There I stood, pompously preaching faith from my Greek New Testament (I’m ashamed to say), until it dawned on me that these people had plenty of faith. What they desperately lacked was hope. So I put away the Greek and learned to preach hope. I haven’t stopped since. And my little parish survived me, and is still open today.
“Be patient in suffering”, for it will come to an end. Really. But meanwhile, persevere in prayer, and not only in prayer, but in believing. I have come to understand that the greatest Christian virtue is the one that seems the least interesting: perseverance. Every day, as Luther said, we need to hear the Gospel again and be convicted. We need to persevere. Every day. How’s our perseverance? Do we need to get back on that narrow highway of daily choosing to have faith?
“Contribute to the needs of the saints; extend hospitality to strangers.” The needs of the saints isn’t just about paying the light bill at Emmanuel, although it is that as well. Extending hospitality is also meeting needs, the need we all have for a community where we are each called by our name. How are we at welcoming people for who they are, and not just as potential pledging units?
“Rejoice with those who rejoice, weep with those who weep. Live in harmony with one another; do not be haughty, but associate with the lowly; do not claim to be wiser than you are. “
You may have noticed that I skipped a line, but I’ll get back to it. One part of living together as a real parish, an extended family, is that we know each other and that we celebrate important moments in life together. When my wife Melinda died last February, this parish wept with me, and I will never forget the outpouring of love and care that I received from you. So I know you’re good at weeping together, and how about rejoicing together? My experience is that parishes are not quite as good at rejoicing with each other. Even though it’s more fun! How is Emmanuel with this? (We certainly did well yesterday!)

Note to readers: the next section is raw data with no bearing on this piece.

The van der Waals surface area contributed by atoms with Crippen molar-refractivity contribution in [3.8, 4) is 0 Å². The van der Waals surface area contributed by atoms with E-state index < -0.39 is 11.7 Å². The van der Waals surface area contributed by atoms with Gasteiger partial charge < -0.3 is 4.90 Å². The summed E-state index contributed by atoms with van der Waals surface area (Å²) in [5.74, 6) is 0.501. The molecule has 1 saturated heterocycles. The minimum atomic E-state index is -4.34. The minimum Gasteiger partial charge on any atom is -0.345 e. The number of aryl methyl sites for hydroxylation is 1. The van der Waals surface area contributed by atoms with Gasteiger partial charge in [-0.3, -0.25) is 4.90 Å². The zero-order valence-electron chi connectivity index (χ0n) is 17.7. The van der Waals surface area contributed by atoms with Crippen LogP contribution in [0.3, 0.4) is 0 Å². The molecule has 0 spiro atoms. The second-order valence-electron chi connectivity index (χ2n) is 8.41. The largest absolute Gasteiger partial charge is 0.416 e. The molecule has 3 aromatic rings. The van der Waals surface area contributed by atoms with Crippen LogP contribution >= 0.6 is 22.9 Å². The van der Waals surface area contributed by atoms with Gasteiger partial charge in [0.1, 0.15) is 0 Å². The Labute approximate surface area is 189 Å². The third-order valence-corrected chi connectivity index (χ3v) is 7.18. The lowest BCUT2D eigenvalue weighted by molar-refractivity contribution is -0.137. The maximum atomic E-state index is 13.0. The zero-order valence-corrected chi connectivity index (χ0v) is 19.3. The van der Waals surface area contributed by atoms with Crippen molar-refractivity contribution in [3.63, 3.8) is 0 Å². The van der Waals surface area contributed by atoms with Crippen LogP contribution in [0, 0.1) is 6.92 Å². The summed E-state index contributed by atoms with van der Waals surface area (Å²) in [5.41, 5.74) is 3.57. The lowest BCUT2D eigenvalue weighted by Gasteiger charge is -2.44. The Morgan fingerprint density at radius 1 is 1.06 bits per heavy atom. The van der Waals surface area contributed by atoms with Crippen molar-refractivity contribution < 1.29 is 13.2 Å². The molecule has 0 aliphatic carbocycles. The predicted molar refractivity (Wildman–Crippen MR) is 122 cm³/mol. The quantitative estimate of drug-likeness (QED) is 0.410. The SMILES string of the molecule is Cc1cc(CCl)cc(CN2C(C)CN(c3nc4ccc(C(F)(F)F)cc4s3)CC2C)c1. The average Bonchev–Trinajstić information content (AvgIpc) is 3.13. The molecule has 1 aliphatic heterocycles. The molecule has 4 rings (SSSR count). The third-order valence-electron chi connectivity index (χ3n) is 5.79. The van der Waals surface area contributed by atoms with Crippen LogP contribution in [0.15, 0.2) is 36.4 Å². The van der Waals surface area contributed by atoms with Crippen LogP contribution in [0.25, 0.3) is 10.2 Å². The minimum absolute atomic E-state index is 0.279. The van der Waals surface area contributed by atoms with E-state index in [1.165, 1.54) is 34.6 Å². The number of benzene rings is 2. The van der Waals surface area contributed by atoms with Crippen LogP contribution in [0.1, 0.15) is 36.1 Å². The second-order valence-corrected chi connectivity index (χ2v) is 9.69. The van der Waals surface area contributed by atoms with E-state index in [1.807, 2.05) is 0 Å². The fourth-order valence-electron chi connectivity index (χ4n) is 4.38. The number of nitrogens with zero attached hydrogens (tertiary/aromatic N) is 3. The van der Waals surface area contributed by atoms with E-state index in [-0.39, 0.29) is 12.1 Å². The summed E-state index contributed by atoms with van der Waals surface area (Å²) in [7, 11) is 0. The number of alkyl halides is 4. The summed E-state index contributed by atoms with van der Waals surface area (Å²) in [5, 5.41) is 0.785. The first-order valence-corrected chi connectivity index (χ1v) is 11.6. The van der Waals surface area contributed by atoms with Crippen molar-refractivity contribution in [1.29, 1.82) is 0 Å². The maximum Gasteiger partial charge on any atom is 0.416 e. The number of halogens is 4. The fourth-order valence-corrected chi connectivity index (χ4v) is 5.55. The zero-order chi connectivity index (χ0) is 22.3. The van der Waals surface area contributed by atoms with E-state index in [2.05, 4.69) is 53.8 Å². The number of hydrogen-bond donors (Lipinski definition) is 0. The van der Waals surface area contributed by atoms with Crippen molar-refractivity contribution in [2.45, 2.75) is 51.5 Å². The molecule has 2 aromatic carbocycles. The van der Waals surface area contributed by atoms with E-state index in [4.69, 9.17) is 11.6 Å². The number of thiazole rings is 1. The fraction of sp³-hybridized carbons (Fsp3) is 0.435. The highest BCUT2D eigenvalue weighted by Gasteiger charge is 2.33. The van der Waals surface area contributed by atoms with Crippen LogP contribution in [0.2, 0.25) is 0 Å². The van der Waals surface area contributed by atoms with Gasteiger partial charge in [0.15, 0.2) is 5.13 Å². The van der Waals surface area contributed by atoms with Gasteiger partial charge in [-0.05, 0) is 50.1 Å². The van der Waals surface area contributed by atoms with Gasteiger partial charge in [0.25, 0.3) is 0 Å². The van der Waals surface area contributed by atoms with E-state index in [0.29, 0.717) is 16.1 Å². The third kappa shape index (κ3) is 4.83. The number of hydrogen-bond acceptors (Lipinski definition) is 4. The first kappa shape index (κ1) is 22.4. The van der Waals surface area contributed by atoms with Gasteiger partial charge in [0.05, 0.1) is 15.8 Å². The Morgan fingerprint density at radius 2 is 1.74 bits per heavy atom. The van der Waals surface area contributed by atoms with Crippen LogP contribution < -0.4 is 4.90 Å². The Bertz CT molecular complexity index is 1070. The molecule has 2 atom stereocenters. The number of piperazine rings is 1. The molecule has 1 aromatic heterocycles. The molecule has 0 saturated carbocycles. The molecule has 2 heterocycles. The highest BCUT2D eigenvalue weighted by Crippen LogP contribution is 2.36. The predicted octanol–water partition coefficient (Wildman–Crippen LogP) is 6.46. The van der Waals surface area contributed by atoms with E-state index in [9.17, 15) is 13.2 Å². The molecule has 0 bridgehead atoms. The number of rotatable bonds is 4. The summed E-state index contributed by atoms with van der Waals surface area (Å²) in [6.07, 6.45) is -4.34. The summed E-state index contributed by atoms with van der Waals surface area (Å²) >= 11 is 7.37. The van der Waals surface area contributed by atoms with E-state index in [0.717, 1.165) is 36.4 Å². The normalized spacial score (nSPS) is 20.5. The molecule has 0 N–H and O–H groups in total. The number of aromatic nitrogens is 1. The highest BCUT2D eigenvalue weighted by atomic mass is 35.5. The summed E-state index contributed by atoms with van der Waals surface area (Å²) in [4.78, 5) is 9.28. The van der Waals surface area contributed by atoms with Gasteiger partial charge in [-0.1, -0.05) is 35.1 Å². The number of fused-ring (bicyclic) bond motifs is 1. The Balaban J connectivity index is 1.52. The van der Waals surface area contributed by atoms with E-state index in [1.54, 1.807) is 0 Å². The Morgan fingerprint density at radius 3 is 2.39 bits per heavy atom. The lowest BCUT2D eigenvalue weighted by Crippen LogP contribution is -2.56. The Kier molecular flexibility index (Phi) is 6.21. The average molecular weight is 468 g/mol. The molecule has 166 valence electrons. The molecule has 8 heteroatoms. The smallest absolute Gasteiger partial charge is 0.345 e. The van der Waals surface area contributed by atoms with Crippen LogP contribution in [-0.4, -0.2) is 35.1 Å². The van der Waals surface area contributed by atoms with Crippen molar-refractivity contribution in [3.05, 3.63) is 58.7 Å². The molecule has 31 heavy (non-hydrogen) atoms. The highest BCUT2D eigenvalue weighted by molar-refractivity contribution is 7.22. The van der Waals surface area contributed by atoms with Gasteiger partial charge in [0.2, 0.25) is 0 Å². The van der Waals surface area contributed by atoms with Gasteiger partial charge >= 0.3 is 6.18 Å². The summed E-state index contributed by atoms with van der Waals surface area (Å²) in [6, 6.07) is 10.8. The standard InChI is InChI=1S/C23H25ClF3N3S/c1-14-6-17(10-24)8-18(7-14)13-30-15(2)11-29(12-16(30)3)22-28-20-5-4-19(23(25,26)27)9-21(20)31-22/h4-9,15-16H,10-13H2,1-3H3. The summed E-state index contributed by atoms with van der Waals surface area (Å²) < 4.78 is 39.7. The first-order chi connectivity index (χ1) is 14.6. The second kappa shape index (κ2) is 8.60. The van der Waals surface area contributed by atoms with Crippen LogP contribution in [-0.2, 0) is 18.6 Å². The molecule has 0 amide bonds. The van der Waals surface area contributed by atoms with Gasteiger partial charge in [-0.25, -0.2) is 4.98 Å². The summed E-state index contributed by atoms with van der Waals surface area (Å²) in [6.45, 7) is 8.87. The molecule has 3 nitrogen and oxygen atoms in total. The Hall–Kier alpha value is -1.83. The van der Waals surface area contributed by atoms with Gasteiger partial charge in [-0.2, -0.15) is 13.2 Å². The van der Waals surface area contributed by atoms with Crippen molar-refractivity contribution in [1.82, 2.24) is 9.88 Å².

“Associate with the lowly” is part of living in harmony: everyone matters, no exceptions. None of us is better in God’s eyes than another, even though we humans love to make false distinctions of value. And that leads to pride and haughtiness, which are the antithesis of love. They lead to hypocrisy, which is spiritual death. If it’s not about love, it’s not about God, and in the long run, if it’s not about God, it’s about death.
And finally, the hardest part: how are we at loving our enemies? Blessing those who persecute us? How do we “take thought for what is noble in the sight of all”, when terrorists convinced they are doing God’s will are driving cars and trucks over the bodies of children? Well, I don’t know of a magic formula to make us love people who hate us. But elsewhere in Romans, Paul points out that when we were still his enemies, Christ died for us. It can only be at the foot of the cross that we can meet our enemies without wanting to destroy them. In other words, we need to develop the habit of seeing enemies as God sees them, and try to work for what is best for them, and us.
“If it is possible, so far as it depends on you, live peaceably with all.” We have to defend ourselves, it is true. But even the French Foreign Legion, one of the toughest military units in the world, requires new recruits to swear that they will not hate a defeated enemy. That’s a start.
So in Paul’s last line, we return to the beginning of this inquiry into our common life at Emmanuel.
“Do not be overcome by evil, but overcome evil with good.” We can’t do that alone, but together we have the strength of Christ, of his Body, who we are together. And in the end, nothing can overcome that strength. But in the meantime, we have work to do, do we not?
May God, Father, Son, and Holy Spirit, bless you together with Michael, today, tomorrow, and always.